Cause and Effect Could Hurt Amtrak.

Most people don’t realize that Amtrak trains run on track owned by the freight railroads everywhere in the country outside of the Northeast Corridor (Washington-New York-Boston). Amtrak pays a fee to those railroads for handling their trains, plus a little something extra for running the Amtrak trains on time.
The on-time part of that arrangement has been a real problem for a number of long-distance trains over the past several years where freight traffic has drastically increased. The most egregious example has been across the northern tier of the country along the route of the Empire Builder. The oil boom in North Dakota caused something like a ten-fold increase in the number of trains hauling crude oil to refineries around the country and the unfortunate result was the Empire Builder’s on time performance going right into the dumper.
More recently, however, as the price of oil has dropped precipitously, the Builder’s OTP has gone up and a little more than 80 percent of the trains running on time. The point here is that Amtrak trains are affected by how the freight railroads are doing.
 That leads me to an interesting—not to mention worrisome—column by Fred Frailey appearing recently in TRAINS magazine. Fred points out that a great deal of coal is transported over several of the routes used by three very popular Amtrak long-distance trains. What will happen, he asks, when this country moves away from fossil fuels and some of the coal mines are closed? If, for example, the long stretches of track—miles of loops and switchbacks needed so both coal trains and Amtrak’s California Zephyr can negotiate the climb from Denver up through the Flatirons to the Moffat Tunnel and on to Glenwood Springs. If a couple of the coal mines west of Denver shut down, why would Union Pacific spend the necessary money to maintain that long stretch of track. For the Zephyr? Not hardly likely.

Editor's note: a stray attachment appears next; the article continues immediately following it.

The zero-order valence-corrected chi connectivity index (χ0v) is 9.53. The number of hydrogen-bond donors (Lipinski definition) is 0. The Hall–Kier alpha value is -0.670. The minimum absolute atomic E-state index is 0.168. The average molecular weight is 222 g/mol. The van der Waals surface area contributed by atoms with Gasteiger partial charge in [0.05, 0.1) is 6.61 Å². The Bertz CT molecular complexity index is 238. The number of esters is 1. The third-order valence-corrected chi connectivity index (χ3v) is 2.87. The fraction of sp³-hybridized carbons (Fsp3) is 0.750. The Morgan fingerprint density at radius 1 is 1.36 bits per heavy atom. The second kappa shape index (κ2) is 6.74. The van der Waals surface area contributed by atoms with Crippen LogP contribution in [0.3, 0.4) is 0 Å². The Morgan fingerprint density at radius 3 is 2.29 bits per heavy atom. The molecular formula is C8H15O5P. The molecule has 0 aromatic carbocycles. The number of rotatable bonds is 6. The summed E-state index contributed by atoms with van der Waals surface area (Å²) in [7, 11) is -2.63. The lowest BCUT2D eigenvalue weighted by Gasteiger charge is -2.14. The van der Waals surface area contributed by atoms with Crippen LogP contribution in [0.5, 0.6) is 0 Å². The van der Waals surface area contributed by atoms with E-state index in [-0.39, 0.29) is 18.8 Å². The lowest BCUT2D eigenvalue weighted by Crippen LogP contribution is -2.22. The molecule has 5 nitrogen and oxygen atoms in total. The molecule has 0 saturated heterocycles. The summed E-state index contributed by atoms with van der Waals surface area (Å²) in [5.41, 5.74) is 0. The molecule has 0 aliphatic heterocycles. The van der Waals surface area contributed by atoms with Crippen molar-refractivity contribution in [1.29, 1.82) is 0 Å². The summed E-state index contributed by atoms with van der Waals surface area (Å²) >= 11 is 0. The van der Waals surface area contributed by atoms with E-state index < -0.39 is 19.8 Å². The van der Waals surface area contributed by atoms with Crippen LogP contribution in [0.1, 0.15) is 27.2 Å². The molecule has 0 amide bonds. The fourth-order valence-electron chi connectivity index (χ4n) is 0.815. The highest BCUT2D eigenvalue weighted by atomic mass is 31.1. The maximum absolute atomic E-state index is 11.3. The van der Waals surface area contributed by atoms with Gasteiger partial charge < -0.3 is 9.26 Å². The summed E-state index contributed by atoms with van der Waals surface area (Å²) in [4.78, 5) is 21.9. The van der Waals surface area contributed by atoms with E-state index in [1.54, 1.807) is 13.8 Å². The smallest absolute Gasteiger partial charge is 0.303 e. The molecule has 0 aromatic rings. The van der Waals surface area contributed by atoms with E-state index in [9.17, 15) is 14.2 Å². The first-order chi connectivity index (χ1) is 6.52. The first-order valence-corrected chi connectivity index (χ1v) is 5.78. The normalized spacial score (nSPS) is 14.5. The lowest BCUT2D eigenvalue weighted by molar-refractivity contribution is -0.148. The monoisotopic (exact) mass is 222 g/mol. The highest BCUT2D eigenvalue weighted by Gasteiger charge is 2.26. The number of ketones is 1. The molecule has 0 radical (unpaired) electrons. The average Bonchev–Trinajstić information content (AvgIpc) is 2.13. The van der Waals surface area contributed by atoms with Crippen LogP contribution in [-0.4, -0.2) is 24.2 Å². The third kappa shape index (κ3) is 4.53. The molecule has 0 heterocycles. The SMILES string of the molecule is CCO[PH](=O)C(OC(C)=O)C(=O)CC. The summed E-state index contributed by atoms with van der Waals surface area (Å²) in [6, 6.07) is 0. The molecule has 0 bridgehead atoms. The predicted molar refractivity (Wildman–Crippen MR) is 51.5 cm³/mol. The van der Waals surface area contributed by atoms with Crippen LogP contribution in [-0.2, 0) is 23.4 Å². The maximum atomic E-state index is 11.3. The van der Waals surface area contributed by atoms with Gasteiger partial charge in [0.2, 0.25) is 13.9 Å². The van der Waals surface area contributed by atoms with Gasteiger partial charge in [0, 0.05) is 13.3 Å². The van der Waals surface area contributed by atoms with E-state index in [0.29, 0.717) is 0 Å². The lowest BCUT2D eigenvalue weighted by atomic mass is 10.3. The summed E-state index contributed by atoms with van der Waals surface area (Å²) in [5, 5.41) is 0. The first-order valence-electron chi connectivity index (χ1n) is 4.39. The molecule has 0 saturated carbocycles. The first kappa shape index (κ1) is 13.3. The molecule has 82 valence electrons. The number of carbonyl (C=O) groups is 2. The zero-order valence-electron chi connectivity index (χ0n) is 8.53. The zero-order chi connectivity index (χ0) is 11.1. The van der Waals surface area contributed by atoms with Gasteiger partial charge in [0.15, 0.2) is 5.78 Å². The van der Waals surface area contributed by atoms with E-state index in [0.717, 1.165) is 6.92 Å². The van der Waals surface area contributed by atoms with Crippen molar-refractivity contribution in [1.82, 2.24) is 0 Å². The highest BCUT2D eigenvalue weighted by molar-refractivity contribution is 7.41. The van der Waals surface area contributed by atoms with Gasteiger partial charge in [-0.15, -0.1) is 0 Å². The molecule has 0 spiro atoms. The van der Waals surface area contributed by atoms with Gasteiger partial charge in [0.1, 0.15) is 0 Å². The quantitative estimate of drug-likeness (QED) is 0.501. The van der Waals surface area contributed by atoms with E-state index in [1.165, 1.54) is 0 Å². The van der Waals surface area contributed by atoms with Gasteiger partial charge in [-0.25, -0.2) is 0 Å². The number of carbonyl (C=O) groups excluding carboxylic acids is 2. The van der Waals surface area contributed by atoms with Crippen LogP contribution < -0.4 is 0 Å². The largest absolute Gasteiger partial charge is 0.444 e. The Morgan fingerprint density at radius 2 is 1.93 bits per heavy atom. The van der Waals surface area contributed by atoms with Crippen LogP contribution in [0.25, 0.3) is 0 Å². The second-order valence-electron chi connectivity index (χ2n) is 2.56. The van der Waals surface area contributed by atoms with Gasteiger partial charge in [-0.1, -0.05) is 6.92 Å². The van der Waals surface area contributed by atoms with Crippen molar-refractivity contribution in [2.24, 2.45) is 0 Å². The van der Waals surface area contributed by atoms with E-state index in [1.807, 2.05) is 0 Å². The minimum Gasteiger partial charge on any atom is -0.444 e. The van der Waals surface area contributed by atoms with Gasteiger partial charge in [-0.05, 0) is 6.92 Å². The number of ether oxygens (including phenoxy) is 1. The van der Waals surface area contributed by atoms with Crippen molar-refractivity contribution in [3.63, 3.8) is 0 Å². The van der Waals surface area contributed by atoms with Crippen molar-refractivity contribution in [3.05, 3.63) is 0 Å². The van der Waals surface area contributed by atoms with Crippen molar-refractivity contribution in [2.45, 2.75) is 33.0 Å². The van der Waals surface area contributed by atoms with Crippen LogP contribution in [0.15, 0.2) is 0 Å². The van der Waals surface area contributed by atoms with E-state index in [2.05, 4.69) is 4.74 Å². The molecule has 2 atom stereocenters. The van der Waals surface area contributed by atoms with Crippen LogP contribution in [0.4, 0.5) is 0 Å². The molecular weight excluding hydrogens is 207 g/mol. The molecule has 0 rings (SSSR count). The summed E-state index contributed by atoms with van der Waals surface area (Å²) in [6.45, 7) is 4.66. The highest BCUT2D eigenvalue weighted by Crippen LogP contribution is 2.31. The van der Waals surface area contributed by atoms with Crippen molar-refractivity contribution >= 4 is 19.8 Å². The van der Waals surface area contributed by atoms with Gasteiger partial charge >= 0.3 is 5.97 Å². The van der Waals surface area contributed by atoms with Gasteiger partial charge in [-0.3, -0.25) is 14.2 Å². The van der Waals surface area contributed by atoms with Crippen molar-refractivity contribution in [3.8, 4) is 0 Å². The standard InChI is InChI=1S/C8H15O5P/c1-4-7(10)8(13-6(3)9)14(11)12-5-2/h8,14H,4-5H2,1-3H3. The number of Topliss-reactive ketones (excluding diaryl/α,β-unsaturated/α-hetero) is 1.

Fred offers two other examples—the Cardinal and the Silver Star—both trains that run on track that is heavily used by the freight railroads for transporting coal.
Just what we need, Fred. One more thing to worry about!